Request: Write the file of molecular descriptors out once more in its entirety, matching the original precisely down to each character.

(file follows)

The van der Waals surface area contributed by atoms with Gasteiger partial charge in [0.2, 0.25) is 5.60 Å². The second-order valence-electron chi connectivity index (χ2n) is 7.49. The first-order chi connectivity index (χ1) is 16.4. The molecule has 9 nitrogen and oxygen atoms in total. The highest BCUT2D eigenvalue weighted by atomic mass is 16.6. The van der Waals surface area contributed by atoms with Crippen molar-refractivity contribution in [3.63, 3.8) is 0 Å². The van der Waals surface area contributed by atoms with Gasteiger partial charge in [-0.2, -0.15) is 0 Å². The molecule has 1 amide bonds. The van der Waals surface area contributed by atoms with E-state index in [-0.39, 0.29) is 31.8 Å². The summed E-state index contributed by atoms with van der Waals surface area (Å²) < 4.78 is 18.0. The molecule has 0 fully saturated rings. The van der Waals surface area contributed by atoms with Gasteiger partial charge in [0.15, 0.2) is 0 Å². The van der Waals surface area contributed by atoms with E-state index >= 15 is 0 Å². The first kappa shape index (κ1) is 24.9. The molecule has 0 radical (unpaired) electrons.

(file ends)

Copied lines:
The van der Waals surface area contributed by atoms with Gasteiger partial charge in [0.2, 0.25) is 5.60 Å². The second-order valence-electron chi connectivity index (χ2n) is 7.49. The first-order chi connectivity index (χ1) is 16.4. The molecule has 9 nitrogen and oxygen atoms in total. The highest BCUT2D eigenvalue weighted by atomic mass is 16.6. The van der Waals surface area contributed by atoms with Crippen molar-refractivity contribution in [3.63, 3.8) is 0 Å². The van der Waals surface area contributed by atoms with Gasteiger partial charge in [-0.2, -0.15) is 0 Å². The molecule has 1 amide bonds. The van der Waals surface area contributed by atoms with E-state index in [-0.39, 0.29) is 31.8 Å². The summed E-state index contributed by atoms with van der Waals surface area (Å²) < 4.78 is 18.0. The molecule has 0 fully saturated rings. The van der Waals surface area contributed by atoms with Gasteiger partial charge in [0.15, 0.2) is 0 Å². The van der Waals surface area contributed by atoms with E-state index >= 15 is 0 Å². The first kappa shape index (κ1) is 24.9. The molecule has 0 radical (unpaired) electrons.